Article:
• Educate to Prevent Unintentional Bias in Big Data and Models: We are currently developing a new certificate program in ethical and responsible use of big data and models in insurance. As we do so, we will include in the curriculum education that addresses the ways in which models and modeling assumptions can unintentionally support bias and/or racism in its outcomes. Through this education, we seek to ensure that those who take our course and earn our certificate have learned how to recognize and avoid such outcomes.
  • Increase Financial Support for IABA, OLA, Actuarial Foundation: We will significantly increase our financial support for partner organizations working on these issues in order to increase the number and proportion of diverse people in the U.S. actuarial profession and support their career development. These organizations, which include the International Association of Black Actuaries (IABA), The Actuarial Foundation, and the Organization of Latino Actuaries (OLA), provide many of the programs noted above (scholarships, exam fee support, mentoring, summer actuarial programs, interview and resume training, and mathematics tutoring among others) and we will increase our support for their efforts.
  • Increase Education on Racism; Review CPD Requirements: We will increase educational programs focused on issues of racism at our meetings, seminars, and webcast programs. We will review whether such programs should be included in the SOA’s CPD requirement and we will review our pre-qualification education programs to add professionalism learning opportunities addressing issues of racism and equal opportunity.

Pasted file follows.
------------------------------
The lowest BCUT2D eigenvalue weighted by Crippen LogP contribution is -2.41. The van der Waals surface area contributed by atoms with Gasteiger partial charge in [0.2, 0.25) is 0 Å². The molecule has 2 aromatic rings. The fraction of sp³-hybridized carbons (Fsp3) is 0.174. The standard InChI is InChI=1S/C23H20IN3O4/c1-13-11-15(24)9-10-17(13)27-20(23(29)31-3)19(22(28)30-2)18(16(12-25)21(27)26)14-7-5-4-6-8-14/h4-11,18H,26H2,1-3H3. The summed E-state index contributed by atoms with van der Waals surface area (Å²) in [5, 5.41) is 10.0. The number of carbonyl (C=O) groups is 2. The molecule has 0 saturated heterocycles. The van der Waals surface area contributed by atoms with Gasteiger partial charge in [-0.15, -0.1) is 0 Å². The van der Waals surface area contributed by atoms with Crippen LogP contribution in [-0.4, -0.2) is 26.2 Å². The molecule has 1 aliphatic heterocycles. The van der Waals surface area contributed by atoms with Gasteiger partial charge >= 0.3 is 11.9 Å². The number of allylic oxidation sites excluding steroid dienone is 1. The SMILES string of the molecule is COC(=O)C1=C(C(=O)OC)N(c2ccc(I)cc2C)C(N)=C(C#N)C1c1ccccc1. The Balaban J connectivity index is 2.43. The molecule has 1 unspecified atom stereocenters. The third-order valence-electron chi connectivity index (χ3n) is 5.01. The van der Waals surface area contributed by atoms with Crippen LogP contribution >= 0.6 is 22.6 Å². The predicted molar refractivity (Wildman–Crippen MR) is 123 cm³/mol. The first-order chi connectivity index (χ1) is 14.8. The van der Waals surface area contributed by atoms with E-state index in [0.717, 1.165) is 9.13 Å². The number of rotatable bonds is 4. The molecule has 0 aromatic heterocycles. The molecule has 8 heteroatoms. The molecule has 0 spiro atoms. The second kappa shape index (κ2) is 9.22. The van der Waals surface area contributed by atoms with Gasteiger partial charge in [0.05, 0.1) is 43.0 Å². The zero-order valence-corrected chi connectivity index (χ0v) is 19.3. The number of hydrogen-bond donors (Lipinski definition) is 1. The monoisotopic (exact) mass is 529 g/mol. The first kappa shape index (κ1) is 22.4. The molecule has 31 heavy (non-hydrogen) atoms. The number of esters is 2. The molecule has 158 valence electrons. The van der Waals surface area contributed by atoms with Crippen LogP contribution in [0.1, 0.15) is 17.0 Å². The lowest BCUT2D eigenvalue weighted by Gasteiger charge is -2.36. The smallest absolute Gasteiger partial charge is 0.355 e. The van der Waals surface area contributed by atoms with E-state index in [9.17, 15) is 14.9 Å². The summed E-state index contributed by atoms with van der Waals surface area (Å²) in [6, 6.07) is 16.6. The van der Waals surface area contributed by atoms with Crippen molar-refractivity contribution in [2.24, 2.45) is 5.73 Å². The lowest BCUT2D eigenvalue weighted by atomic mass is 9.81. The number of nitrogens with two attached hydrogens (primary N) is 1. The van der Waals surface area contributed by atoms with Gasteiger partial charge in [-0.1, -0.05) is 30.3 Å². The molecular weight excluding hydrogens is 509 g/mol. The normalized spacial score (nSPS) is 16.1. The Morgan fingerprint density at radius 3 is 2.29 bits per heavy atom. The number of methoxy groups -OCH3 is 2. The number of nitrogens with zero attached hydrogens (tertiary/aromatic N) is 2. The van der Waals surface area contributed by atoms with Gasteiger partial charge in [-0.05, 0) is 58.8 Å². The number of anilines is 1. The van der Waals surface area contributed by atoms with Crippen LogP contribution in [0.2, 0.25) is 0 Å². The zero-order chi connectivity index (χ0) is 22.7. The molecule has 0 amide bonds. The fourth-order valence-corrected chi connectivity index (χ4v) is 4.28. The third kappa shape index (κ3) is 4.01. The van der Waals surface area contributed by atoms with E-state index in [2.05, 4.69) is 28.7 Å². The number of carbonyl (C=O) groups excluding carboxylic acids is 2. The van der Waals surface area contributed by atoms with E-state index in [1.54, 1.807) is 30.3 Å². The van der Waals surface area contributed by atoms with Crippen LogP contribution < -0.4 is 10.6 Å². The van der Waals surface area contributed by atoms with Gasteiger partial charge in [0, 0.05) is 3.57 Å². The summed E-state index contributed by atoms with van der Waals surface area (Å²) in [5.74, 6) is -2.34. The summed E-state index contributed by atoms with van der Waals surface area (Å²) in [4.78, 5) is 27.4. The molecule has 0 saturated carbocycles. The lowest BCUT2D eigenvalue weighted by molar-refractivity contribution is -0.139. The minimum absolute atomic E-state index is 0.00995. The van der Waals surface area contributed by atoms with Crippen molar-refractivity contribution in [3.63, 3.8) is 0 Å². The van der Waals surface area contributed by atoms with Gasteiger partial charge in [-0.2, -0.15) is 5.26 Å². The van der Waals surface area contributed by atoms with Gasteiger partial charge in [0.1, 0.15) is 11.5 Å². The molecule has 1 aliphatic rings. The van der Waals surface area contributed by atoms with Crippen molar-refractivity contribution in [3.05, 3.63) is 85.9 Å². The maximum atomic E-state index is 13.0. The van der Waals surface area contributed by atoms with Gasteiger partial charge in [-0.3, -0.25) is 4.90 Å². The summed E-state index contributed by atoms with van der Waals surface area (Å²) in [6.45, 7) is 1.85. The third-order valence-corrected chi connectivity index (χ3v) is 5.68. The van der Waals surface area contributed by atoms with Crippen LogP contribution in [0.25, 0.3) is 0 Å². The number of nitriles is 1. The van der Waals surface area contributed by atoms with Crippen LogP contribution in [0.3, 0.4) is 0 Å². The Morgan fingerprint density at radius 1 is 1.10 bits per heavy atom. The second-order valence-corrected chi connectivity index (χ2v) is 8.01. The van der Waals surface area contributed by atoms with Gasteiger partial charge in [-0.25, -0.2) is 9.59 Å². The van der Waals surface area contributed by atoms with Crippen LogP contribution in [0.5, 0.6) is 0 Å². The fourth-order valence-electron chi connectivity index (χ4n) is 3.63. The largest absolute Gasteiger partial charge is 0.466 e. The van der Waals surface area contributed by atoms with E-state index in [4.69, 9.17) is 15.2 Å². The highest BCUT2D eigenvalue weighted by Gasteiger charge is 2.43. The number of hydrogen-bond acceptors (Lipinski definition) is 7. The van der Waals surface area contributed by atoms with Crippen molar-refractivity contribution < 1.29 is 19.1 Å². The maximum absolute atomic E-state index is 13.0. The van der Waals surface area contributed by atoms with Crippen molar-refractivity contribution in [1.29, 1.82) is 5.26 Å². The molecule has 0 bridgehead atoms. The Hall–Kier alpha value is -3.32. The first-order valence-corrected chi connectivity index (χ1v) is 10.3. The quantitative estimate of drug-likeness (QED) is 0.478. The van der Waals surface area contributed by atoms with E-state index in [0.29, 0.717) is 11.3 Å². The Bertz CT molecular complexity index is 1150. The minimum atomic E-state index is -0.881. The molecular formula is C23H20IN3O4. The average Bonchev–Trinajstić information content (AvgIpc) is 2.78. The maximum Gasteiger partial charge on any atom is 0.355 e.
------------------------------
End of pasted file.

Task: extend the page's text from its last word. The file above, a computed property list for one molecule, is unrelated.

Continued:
• Review Governance Structure to Increase Leadership Diversity: We will review the SOA’s governance structure – specifically our election and appointment processes for President and Elected Board Members – to ensure these processes are structured in a way that allows us to achieve greater diversity in these important leadership positions.
  • Be Transparent; Publish Strategy and Dashboard of Results: Finally, we will be transparent about our work on Diversity, Equity, & Inclusion. We will create and publish annually our Diversity, Equity, & Inclusion strategy, expected outcomes, and a dashboard of results so that we are accountable for the progress being made on these efforts.

This is a long-term commitment, but we will begin now with immediate action. We are ready to listen and to learn. We have an obligation, as members of a society that believes in equality of opportunity for all, to do what we can to begin to help relieve and ultimately remove the burden that many have borne for hundreds of years. It is time for action and these steps will support and strengthen that action by the SOA. As a profession, we are by nature problem solvers. Let’s use those skills and that spirit to create real and immediate change within our profession and within society at large.


Andrew D. Rallis, FSA, MAAA

President, Society of Actuaries